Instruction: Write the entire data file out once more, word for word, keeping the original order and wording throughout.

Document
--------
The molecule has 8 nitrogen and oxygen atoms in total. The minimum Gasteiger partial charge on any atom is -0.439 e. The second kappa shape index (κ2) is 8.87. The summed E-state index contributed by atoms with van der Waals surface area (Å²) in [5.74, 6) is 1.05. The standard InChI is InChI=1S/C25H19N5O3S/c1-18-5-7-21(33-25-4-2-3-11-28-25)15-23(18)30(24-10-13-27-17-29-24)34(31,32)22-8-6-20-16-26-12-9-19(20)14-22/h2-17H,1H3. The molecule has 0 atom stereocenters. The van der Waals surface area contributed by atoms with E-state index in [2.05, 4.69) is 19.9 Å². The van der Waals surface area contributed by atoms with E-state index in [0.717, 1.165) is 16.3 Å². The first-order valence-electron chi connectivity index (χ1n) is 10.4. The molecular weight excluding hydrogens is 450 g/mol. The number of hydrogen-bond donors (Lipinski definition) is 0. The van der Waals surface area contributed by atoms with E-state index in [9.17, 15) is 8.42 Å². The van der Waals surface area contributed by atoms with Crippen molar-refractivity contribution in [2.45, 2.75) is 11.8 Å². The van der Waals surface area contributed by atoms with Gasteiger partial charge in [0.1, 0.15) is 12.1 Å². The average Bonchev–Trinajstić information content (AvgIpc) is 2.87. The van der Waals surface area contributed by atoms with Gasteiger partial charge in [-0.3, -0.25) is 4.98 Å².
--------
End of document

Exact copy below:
The molecule has 8 nitrogen and oxygen atoms in total. The minimum Gasteiger partial charge on any atom is -0.439 e. The second kappa shape index (κ2) is 8.87. The summed E-state index contributed by atoms with van der Waals surface area (Å²) in [5.74, 6) is 1.05. The standard InChI is InChI=1S/C25H19N5O3S/c1-18-5-7-21(33-25-4-2-3-11-28-25)15-23(18)30(24-10-13-27-17-29-24)34(31,32)22-8-6-20-16-26-12-9-19(20)14-22/h2-17H,1H3. The molecule has 0 atom stereocenters. The van der Waals surface area contributed by atoms with E-state index in [2.05, 4.69) is 19.9 Å². The van der Waals surface area contributed by atoms with E-state index in [0.717, 1.165) is 16.3 Å². The first-order valence-electron chi connectivity index (χ1n) is 10.4. The molecular weight excluding hydrogens is 450 g/mol. The number of hydrogen-bond donors (Lipinski definition) is 0. The van der Waals surface area contributed by atoms with E-state index in [9.17, 15) is 8.42 Å². The van der Waals surface area contributed by atoms with Crippen molar-refractivity contribution in [2.45, 2.75) is 11.8 Å². The van der Waals surface area contributed by atoms with Gasteiger partial charge in [0.1, 0.15) is 12.1 Å². The average Bonchev–Trinajstić information content (AvgIpc) is 2.87. The van der Waals surface area contributed by atoms with Gasteiger partial charge in [-0.3, -0.25) is 4.98 Å².